Cooking meat is all about “the feel” with your fingers. It’s an important skill rather than probing the meat with a fork, which allows precious juices to escape. I would like the two-pronged fork banned from the barbecue or the kitchen! A meat thermometer is an accurate way to determine doneness of meat but also there is the touch test to judge when meat is done which follows:
1. Loosely open your hand and lightly place your thumb on the tip of your first finger. Now take the index finger of the opposite hand and feel the fleshy bulge at the base of your thumb. That’s how raw meat feels — flabby.
2. Move your thumb to the tip of the second finger. That’s the way meat cooked rare feels a little firmer to the touch.
3. Next, move your thumb to the tip of the third finger – it’s firm but gives when touched. That’s medium-rare to medium.
4. Now, move your thumb to the tip of the little finger– that’s well-done, when there is no give.
Simple, isn’t it? And when you put this testing method into action, don’t worry. Your fingertips are tough and won’t burn unless you linger.
When heat is applied to meat, the juices are pushed into the meat, thus cooking it. That’s one of the reasons meat should always rest before being cut or carved: so the heated juices can return to the outside, making the meat juicy throughout.
The process of roasting can be defined as food cooked, uncovered, with dry hot air. To roast prime cuts, place the meat fat side up in a roasting pan. Rub freshly ground black pepper over the roast if desired. If you wish to salt the meat, do it just before cooking because salting earlier draws out the moisture and makes the meat less juicy. Roast, uncovered, in an oven preheated to 375°F (190°C). Some like to roast at 325°F (160°C) to reduce shrinkage but I find the higher temperature gives the best flavor. Below, is a chart to help you determine how long to roast. Test for doneness as above or refer to the chart below for internal temperature when using a meat thermometer.
Rare: 18 minutes per lb (500g) or internal temperature 140°F (60°C)
Medium-rare: 20 minutes per lb (500g) or internal temperature 150° (65°C)
Medium: 22 minutes per lb (500g) or internal temperature 155 to 160°F (68° to 70°C)
Well-done: 26 – 28 minutes per lb (500g) or internal temperature 160° – 170°F (73° – 75°C)
Less tender are cheaper roasts caused by well-used muscle. This includes the front quarter or “chuck” with the cross rib, boneless blade, shoulder, brisket and short rib. These cuts have good flavor but few uniform slices because of the bones. Other less tender cuts include the hip cuts such as boneless roasts, called inside and outside round, eye of round, sirloin tip or rump roasts and some steaks.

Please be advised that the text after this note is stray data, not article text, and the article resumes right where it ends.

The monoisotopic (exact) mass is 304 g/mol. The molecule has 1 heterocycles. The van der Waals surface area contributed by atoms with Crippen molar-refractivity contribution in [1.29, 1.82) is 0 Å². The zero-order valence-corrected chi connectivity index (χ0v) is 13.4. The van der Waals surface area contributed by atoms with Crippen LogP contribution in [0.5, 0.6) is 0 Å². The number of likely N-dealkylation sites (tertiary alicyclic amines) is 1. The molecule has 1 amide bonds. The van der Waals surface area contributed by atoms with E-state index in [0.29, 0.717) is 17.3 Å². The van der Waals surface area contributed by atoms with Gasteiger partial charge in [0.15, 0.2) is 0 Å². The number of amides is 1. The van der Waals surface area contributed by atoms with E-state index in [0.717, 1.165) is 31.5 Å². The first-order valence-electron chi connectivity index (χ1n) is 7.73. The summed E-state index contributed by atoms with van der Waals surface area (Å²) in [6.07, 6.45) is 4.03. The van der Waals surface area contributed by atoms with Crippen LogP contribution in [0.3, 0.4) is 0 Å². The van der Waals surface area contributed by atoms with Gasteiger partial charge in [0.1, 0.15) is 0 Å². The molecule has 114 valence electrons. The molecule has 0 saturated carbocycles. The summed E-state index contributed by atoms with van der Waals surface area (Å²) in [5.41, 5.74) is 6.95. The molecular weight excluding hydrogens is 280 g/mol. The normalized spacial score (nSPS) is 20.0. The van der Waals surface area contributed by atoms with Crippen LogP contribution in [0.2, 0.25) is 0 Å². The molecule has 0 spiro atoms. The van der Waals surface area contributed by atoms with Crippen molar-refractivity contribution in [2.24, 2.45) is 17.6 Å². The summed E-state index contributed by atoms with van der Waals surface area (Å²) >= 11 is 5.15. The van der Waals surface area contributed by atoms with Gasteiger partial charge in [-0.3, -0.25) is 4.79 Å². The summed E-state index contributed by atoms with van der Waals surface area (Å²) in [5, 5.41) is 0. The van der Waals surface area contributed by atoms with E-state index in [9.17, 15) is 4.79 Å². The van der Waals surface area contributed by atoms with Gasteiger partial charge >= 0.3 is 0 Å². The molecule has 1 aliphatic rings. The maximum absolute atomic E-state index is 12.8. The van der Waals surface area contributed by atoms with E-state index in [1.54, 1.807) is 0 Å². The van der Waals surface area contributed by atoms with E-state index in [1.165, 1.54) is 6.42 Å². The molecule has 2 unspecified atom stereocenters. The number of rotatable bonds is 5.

“Pot roasting” is perfect for these less tender cuts but they can also be dry roasted. The Canada’s Beef Information Centre (CBIC) suggests, by seasoning and placing these cuts, fat side up, on a rack in the roasting pan with 1/2-inch (1 cm) water. Sear and brown the meat all over in a hot oven and reduce the heat to lower than moderate and roast for 1¼ to 1¾ hours. If you’re using a meat thermometer, insert it to roast the meat until the internal temperature reaches medium.
Grilled or pan-fried Steaks with caramelized onions
Makes 6 servings
To have a juicy, tender steak with grill lines, fry in a hot grill pan or over a hot grill or barbecue. The natural sugars in caramelized onions add great flavour to steak
- 4 tbsp (50 ml) olive or sun or safflower oil
- 4 large onions, peeled, finely sliced
- Salt and fresh ground black pepper
- 6, 1-inch (2.5-cm) thick rib eye, strip loin or sirloin steaks
Preheat the skillet or grill pan on medium-high heat. Cut any excess fat from the steaks; lightly brush them with the remaining oil and sprinkle with salt and pepper. When the skillet is hot, add the steaks, reduce the heat to medium-high and cook for 5 minutes or until droplets of juice begin to appear on top of the steaks. Turn the steaks over and cook for another 5 minutes for medium-rare (use the finger test). Let them rest for 5 minutes before settle the juices. Serve the steaks over caramelized onions.
Makes: 2 cups (500 mL)
To carmelize onions, heat a large skillet over medium-high heat with 2 tbsp (30 ml) oil and stir in the onions; leave to sauté for 5 minutes, stirring often. Cover, reduce the heat to low and cook the onions for 20 to 25 minutes. Uncover and raise the heat to high, stirring constantly for 5 minutes to allow the onions to brown and caramelize. Season to taste with salt and pepper. Reserve the onions and keep them warm.